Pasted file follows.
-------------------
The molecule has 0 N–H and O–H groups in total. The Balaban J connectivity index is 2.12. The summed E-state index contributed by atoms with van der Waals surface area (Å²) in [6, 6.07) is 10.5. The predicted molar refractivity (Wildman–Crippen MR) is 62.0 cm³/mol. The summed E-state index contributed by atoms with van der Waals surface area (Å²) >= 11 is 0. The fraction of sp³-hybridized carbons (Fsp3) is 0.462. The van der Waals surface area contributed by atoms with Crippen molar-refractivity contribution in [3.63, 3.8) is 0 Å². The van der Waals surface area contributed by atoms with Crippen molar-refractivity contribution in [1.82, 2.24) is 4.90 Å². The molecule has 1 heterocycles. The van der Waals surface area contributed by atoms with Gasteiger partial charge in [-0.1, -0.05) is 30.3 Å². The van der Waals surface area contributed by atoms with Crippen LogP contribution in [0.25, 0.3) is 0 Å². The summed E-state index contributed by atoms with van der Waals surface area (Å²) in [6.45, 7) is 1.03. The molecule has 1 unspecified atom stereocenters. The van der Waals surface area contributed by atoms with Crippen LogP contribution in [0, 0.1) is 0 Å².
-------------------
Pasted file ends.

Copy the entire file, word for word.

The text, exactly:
The molecule has 0 N–H and O–H groups in total. The Balaban J connectivity index is 2.12. The summed E-state index contributed by atoms with van der Waals surface area (Å²) in [6, 6.07) is 10.5. The predicted molar refractivity (Wildman–Crippen MR) is 62.0 cm³/mol. The summed E-state index contributed by atoms with van der Waals surface area (Å²) >= 11 is 0. The fraction of sp³-hybridized carbons (Fsp3) is 0.462. The van der Waals surface area contributed by atoms with Crippen molar-refractivity contribution in [3.63, 3.8) is 0 Å². The van der Waals surface area contributed by atoms with Crippen molar-refractivity contribution in [1.82, 2.24) is 4.90 Å². The molecule has 1 heterocycles. The van der Waals surface area contributed by atoms with Gasteiger partial charge in [-0.1, -0.05) is 30.3 Å². The van der Waals surface area contributed by atoms with Crippen LogP contribution in [0.25, 0.3) is 0 Å². The summed E-state index contributed by atoms with van der Waals surface area (Å²) in [6.45, 7) is 1.03. The molecule has 1 unspecified atom stereocenters. The van der Waals surface area contributed by atoms with Crippen LogP contribution in [0, 0.1) is 0 Å².